Criminal Justice Reform
Issue: The United States leads the world in the massive amount of our citizens we incarcerate per capita. Though we are home to less than 5% of the world’s total population, we incarcerate 25% of the world’s prison population—no other nation comes close to locking up as many of its citizens as we do. The prison-industrial complex has expanded rapidly in recent decades, as the number of crimes in the federal criminal code grew from 3,000 to 5,000 from 1980 to 2013. With the growth of our police state has come the rise of for-profit prisons, which funnel the profits of forced inmate labor to the top 1% in an arrangement that closely resembles the slavery on which our country’s economy was founded.
From the brave women and men putting their lives on the line fighting wildfires in California for less than $2.00 per hour to the inmates who cut meat for pennies an hour, the prison labor system generates over a billion dollars in revenue a year. The racial bias is striking - mass incarceration in America affects African Americans at 5.1 times the rate of whites, and Latinos at 1.4 times the rate of Caucasians. In some states, the disparity for African Americans is greater than 10 to 1, and 4 to 1 for Latinos. Increased incarceration within minority communities is also correlated to historically biased and aggressive policing tactics, which have come to national attention in recent years as numerous videos of police murder go viral.
Proposal: There are a number of steps Congress will need to take to dismantle the massive prison-industrial complex that has taken shape in the U.S, including reforming the 1994 omnibus crime bill. Our goal must be a justice system that is rehabilitative, not punitive. If we want to stop incarcerating individuals who aren’t a threat to society, we must start by decriminalizing simple possession of all drugs and providing inpatient rehabilitation services for addicts.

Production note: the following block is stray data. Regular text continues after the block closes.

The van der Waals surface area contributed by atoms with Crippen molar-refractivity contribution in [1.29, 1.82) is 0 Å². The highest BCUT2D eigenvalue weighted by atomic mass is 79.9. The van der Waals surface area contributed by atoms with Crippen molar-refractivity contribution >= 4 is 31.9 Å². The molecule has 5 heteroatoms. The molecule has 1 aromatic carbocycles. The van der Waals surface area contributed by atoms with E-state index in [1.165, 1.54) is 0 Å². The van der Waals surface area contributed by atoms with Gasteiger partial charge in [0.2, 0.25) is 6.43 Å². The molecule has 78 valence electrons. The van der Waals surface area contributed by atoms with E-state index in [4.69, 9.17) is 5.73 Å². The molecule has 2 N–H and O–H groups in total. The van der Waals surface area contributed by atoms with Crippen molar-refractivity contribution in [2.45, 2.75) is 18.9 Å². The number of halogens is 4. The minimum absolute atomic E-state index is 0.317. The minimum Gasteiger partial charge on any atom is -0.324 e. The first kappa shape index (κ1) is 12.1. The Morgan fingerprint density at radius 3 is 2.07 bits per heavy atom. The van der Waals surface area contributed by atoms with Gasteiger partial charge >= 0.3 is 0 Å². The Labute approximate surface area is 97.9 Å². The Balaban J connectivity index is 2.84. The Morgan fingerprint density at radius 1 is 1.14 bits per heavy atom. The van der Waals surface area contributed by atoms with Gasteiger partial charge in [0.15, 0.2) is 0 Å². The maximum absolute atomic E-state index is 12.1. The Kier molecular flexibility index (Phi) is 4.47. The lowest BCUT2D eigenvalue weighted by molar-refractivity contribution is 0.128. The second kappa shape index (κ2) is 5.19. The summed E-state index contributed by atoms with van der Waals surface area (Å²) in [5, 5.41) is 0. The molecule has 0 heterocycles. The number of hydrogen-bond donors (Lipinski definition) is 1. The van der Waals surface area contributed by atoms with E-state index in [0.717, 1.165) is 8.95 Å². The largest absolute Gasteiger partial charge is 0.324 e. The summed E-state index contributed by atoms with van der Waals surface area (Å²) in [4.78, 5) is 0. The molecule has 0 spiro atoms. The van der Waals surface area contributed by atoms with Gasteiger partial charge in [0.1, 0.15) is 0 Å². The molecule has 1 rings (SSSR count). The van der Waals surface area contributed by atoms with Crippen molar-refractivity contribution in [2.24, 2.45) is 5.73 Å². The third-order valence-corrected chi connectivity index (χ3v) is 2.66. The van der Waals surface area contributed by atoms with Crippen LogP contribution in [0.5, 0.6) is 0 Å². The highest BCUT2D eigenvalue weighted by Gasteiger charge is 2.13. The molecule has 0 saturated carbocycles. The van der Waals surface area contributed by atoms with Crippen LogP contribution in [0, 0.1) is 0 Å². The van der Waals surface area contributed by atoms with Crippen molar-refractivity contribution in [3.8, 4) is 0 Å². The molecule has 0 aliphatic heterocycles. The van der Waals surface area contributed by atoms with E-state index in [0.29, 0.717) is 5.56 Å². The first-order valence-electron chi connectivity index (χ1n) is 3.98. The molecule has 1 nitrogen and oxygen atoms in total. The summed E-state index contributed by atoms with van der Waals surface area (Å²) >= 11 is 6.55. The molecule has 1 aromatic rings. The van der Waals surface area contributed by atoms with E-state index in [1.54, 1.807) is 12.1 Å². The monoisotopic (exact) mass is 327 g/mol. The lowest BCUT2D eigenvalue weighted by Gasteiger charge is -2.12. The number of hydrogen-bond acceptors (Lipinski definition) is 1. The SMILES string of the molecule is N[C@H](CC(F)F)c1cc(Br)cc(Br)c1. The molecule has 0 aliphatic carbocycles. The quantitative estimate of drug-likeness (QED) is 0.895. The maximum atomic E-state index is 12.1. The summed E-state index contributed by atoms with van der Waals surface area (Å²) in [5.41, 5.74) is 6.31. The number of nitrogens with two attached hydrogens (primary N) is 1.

This decriminalization must apply retroactively to those currently incarcerated for such crimes. We must ban private prisons entirely, and institute a fair minimum wage for all incarcerated individuals who work, whether voluntarily or against their will. If we continue to pay prisoners pennies an hour for backbreaking labor and release them into a world with no job prospects, we cannot be surprised when they return to prison, falling into a dangerous cycle of recidivism.
A federal prison minimum wage is necessary to fairly compensate incarcerated individuals for their hard work and would allow them to save up a small amount of money to get back on their feet upon release. We must also ensure that prisons provide the educational and job opportunities necessary for individuals to rebuild their lives. Anyone sentenced to two years or more in prison should be guaranteed access to at least a two-year community college education, or workforce training programs that include basic life skills training and provide pipelines to employment for in-demand jobs.
Additionally, Congress needs to hear expert testimony and pass bail reform that ensures the accused are assigned bail based on an accurate, scientific analysis of their risk level. We can no longer afford to have a justice system that incarcerates those who can’t afford to buy their way out while they wait to be tried, because that is not justice. When incarcerated individuals are released, they need to be guaranteed stable, safe housing—whether this means reuniting with their family or avoiding unhealthy living situations. To end intergenerational cycles of incarceration, we need to take meaningful steps to end the school to prison pipeline and reform policing tactics.
Students caught with drugs need treatment services that incorporate a standard school curriculum, not expulsion and incarceration. Police departments should protect the safety of the people they serve, and commit to implementing community policing and harm reduction strategies. Only once we stop locking up non-violent individuals and provide incarcerated people with the opportunities they need to truly rehabilitate themselves can we break the cycles of poverty, crime, and recidivism that keep our prisons full.